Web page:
Illinois led a team of four other baseball experts in conducting a workshop and clinic in baseball for the heads, the games teachers and school community members. The workshop and clinic which addressed the basics and originality of baseball, went for a whole week. The schools were later given the baseball equipment which included, myths, bating sticks, balls for the baseball and softball, catcher’s gears, helmets and base pads. Each school was also given a set of uniforms for boys and girls including the caps. The trained personnel’s from each school were requested to form teams for 12U and 15U both boys and girls and to start practicing for competitions immediately. Thomas Wilson and his team visited each school to give introductory training to the players and popularize the game. In July of the same year 2010, Tom, as Thomas Wilson was later to be popularly known, led another team of experts from the US, who went around the eight schools, training and also assessing the level of skills acquisition amongst the players. A tournament involving the players of the eight schools was organized at Wasio School umpired by Tom and his colleagues from the US.

In September 2010, Tom returned with a big group of youths. Amongst them was Jenna, who went round the schools to introduce the girls to the softball game. And as usual, Tom and his group made visits to the schools and at the end of the visits, a tournament was organized at Wasio Primary School to mark the end of that season as is indicated in the picture below.

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2011 was a year which saw some good improvements in the game. Mr. Peter Ndaga pictured below

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was formally appointed by Tom to help beef up the training and coaching by making school visits during the days of the week throughout the school term.

In 2013 there were only two visits i.e. in March and September. In March a playing field was done at Wasio Primary complete with a backstop and players’ dug-outs. It became the first field with a backstop in the country. This development boosted the morale of the trainers, coaches and players. In September of the same year, a similar field was done at Ugari Primary school. During this visit, no training and tournament took place since there was a national strike of all teachers.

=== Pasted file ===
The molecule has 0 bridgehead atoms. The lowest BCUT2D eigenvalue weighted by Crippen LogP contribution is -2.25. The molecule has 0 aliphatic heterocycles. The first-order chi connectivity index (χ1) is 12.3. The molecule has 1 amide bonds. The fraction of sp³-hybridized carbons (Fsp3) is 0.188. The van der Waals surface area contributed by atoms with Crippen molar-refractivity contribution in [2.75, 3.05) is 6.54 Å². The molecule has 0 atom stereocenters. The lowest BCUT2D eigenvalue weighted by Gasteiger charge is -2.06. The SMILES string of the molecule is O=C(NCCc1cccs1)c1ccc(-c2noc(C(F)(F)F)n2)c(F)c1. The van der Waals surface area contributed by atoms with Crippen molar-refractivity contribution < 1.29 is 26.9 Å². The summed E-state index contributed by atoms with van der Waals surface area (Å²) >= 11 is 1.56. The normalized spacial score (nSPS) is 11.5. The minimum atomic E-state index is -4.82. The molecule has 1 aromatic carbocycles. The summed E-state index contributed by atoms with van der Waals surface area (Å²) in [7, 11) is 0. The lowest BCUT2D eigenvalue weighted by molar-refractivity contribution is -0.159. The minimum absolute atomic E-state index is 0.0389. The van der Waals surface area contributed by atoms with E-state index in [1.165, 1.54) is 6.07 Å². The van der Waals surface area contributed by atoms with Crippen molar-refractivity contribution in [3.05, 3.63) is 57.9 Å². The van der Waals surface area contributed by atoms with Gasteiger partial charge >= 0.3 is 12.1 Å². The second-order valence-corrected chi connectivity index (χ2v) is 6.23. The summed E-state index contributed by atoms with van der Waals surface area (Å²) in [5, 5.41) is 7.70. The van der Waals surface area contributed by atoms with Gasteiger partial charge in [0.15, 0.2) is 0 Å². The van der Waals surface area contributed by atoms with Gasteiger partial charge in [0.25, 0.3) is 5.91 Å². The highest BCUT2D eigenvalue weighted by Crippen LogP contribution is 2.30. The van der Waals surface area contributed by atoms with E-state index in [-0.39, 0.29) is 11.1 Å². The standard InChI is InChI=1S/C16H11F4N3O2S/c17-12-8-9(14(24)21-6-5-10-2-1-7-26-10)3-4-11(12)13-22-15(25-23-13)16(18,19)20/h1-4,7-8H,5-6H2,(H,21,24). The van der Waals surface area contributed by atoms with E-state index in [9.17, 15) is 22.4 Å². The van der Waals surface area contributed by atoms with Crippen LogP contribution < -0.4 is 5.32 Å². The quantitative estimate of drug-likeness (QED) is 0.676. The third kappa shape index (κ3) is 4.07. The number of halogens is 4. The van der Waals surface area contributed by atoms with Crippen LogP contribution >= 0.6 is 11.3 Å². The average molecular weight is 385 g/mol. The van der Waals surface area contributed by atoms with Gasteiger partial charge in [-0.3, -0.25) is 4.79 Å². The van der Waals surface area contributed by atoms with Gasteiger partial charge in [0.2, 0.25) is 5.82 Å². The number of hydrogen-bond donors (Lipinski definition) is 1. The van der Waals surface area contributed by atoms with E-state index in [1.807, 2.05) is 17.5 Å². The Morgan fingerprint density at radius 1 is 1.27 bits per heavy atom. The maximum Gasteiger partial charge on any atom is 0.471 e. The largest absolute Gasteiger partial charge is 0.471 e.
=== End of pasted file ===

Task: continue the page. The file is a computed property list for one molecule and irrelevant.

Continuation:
2014, March saw teams from Meru County in Eastern Kenya and Nairobi County teams coming to Migori for a National tournament. The two fields hosted the tournament, which saw Meru Team scoop the Under 17 girl’s baseball, Nairobi team taking the Under 17 boys baseball whereas Migori scooped the coveted 15 U boys’ team. Trophies were awarded to the winning teams in each category.

There were visits in September 2014 and in December 13th – 21st, 2014; Meru hosted the continental championship to pick the best team to represent Africa at the International Baseball Federation (IBAF) championships in Japan in August. 2015.

Five players from Migori association were selected to form the Team Kenya at the Tournament. Three officials (Scorers) also accompanied the Migori team.
Our Association has developed a very healthy partnership with the Rotary Club of Suna – Migori with the help of the Charter President – 2013/2014, Rtn. Benedict Onam. His club assisted the association to put up a field at the Ugari Primary School as can be seen in the picture below.

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among other Logistics support offered by the club. It is in this regard that we invite other groups or clubs to get this intellectually demanding game introduced in this part of Kenya.

•Schools have some equipment which, although inadequate, enables the teams to practice effectively.

•Migori team has the 15U boys trophy which they won in 2014 at the Baseball Federation of Kenya (BFK) championships

•5 Baseball players in the picture below, have been selected to form the BFK national team

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1.Inadequate trained baseball and softball personnel i.e. umpires, coaches and scorers

2.Inadequate equipment, especially mitts and uniforms

3.Resources to run training and to organize friendlies against other teams

4.Being a newly introduced sport, many people do not understand its mechanism – hence they don’t enjoy it.

5.Lack of publicity mechanisms

1.Chairman: Joseph Odero-

2.Secretary: David Waore –

3.Coach: Peter Ndaga –

4.Rtn Benedict Onam –


Sam’s Place for Novato Chess Club, Session I

Posted on February 7th, 2015

Novato Chess Club (NCC) is a 501c(3) not for profit public benefit corporation, serving Novato and Marin County, USA. (Federal tax id: 46-5381938)

ncclogoWe are funded through fee based programs, private donations, grants, small business, corporations, and our annual winter HYA College Outreach fundraising campaign.

We announce our Novato Chess Club Summer Instructional Chess Program beginning the week of: June 15, 2015.

We offer 4 sessions for the summer!

June 16* to July 21* Session I (6 weeks, $125)

June 18 to July 23 Session II (6 weeks, $125)

July 28* to September 1 Session III (6 weeks, $125)

July 30 to September 3 Session IV (6 weeks, $125)

Classes will be offered on Tuesday and Thursday mornings. (75 minutes per session, 6 weeks)